Mary Kelly

An Earthwork Performed


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Not on display

Mary Kelly born 1941
Petroleum coke, printed paper, film, 16mm, projection, black and white and video, monitor, colour and sound (stereo)
Overall display dimensions variable
Presented by Tate Patrons 2020


An Earthwork Performed 1970 can be exhibited as both a performance and a static installation; when installed, it consists of a regular pile of four hundred kilograms of petroleum coke, which is coal that has been processed for domestic use. The pile of coke is situated between a film projector mounted on a plinth and the projected image of the film on the wall. To the left of the pile of coke is a reel to reel tape recorder and an amplifier, and to the right is a video monitor; an antique shovel with a microphone is positioned sticking out of the pile of coke. This installation replicates the essential elements of the work when shown as a performance (with the absence of a second film projector). The work was first presented as a performance on 10 November 1970 at the London New Arts Lab in Camden with the artist Stephen Rothenburg as the performer, shoveling coke in the gallery, accompanied by filmed and recorded material. The surviving typewritten score for the performance is included as part of the installation and describes the performance as a layering of sound and a mix of recorded activity, live activity and amplified activity that reaches a crescendo. As Kelly recalled:

First there is the film of coke being shoveled, after five minutes, pre-recorded sound of shoveling starts; after five minutes, amplified sound of shoveling from live performance starts; then after five more minutes the video of live performance starts and is simultaneously shown on a monitor; after five minutes, second film projector starts, showing same film and at the same time, the pre-recorded sound of shoveling is amplified … This was the highpoint in the crescendo, ‘wall of sound’ effect.
(Mary Kelly, email correspondence with Tate curator Andrew Wilson via Pippy Houldsworth Gallery, London, 22 August 2016.)

This ‘crescendo’ continues to build for twenty minutes, after which the film ends; five minutes later the video ends; at further five-minute intervals the tape ends, the microphone on the shovel is switched off, and finally the shoveling stops and the performance ends.

The work was first shown as a static installation in 2012 for the exhibition Ends of the Earth: Land Art to 1974 at MOCA Los Angeles and Haus der Kunst Munich. For this, the seventy-minute performance was compressed to a loop of six minutes. The single film projection runs for six minutes; sound recording of coke being shoveled starts after one minute and runs for five minutes; the amplified sound of coke being shoveled starts after two minutes and runs for three minutes; the video of shoveling with synchronised sound starts after three minutes and lasts for a minute. The loopings are continuously maintained.

Although An Earthwork Performed seems to be inscribed with the history of unionised labour activism – that became most pronounced two years after it was made, with the commencement of the first national miners’ strikes in Britain since the General Strike of 1926 – it provides a gendered structure for Kelly’s subsequent focus on the distinctions inherent in the sexual divisions of labour in both industrial and domestic contexts. Discussing An Earthwork Performed, the historian Siona Wilson has reflected how the miner is:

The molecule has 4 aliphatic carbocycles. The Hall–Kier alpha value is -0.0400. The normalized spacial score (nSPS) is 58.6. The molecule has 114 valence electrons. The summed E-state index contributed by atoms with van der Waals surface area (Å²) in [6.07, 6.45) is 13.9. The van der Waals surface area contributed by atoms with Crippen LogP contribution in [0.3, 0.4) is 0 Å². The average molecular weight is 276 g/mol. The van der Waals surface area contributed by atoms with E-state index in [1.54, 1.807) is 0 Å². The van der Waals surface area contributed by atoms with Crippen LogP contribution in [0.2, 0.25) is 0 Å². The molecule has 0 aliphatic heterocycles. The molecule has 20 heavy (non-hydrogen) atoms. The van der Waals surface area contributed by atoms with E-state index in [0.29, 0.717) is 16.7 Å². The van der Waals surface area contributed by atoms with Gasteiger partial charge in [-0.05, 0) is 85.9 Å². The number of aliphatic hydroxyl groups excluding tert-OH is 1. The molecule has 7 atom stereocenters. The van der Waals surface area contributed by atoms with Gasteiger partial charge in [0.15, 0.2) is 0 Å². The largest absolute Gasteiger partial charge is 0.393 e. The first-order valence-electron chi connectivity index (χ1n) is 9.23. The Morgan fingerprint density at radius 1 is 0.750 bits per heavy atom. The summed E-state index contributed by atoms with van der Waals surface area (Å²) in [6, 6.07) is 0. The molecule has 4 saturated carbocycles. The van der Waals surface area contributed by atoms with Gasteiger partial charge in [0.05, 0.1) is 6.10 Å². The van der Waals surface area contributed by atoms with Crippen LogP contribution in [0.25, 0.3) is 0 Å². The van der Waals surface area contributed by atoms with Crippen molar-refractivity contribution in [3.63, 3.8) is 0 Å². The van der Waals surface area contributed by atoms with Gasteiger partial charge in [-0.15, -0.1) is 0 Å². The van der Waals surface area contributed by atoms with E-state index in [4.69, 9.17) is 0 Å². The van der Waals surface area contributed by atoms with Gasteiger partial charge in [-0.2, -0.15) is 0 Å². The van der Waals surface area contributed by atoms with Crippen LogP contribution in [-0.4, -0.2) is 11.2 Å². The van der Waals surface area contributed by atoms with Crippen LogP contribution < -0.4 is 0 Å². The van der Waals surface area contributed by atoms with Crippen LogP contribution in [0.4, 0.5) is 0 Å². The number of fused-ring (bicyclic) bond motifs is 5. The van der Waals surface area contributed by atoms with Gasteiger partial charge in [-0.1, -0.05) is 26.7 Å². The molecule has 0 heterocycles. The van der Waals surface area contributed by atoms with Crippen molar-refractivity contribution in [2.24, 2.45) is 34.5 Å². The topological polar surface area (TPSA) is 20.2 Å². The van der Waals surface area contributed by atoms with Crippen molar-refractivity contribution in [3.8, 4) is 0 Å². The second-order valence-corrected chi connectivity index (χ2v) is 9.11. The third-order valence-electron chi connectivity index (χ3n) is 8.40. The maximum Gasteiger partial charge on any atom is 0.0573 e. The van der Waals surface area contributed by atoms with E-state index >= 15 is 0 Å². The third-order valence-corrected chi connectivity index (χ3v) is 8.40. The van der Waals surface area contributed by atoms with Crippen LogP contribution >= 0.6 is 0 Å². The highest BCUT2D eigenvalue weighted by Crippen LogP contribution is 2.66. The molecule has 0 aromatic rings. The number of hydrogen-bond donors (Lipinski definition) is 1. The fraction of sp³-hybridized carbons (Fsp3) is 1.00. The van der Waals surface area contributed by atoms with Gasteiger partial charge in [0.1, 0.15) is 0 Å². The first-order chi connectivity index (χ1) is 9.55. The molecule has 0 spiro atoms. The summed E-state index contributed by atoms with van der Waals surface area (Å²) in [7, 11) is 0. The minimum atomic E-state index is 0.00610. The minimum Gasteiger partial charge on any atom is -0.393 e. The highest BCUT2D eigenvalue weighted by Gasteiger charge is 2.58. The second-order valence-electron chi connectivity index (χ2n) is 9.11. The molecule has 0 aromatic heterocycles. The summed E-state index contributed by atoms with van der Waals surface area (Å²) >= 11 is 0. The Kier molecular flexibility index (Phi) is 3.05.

the cultural archetype of masculine manual labour. He serves as the standard for the left’s assumed gendering of work as a masculine norm. But the idea of the miner is invoked metonymically in An Earthwork Performed through the material of coal, since the labour the artist performs belongs to the realm of distribution not production. This is coke, coal that has been processed for household use, not the raw material produced by the labour of miners.
(Wilson 2015, pp.53–4.)

Wilson goes on to explain that this work provided the basis from which Kelly could ask questions that would form the core of her work for the rest of the decade: ‘What is the relationship of domestic labour to the traditional Marxist category of production? What happens when we adapt this Marxist approach to address the political aspects of nonproductive gendered labour, such as housework and the affective care of the mother or wife?’ (Ibid. p.54.) An Earthwork Performed also makes manifest – through performance – the degree to which conceptual art did not admit subjectivity within its remit. Specifically, An Earthwork Performed also initiates this critique of conceptual art practices through its direct reference to Land Art and the writing of Robert Smithson, in which ‘Earth Works’ are characterised as construction sites, by his comparison of them to ‘pavements, holes, trenches, mounds, heaps, paths, ditches, roads, terraces, etc.’ (quoted in Jack D. Flam [ed.], Robert Smithson: The Collected Writings, Berkeley 1996, p.56). For Kelly, the masculine site of construction that typified much Land Art was exchanged for an abstracted (rather than romanticised) image of the domestic labour needed to keep the house warm.

Further reading
Margaret Iverson, Douglas Crimp and Homi K.Bhabha, Mary Kelly, London 1997, reproduced pp.10–11.
Phillipp Kaiser and Miwon Kwon (eds.), Ends of the Earth: Land Art to 1974, exhibition catalogue, MOCA, Los Angeles 2012.
Siona Wilson, Art Labor, Sex Politics, Feminist Effects in 1970s British Art and Performance, Minneapolis 2015, reproduced pl. no.1.

Andrew Wilson
October 2016

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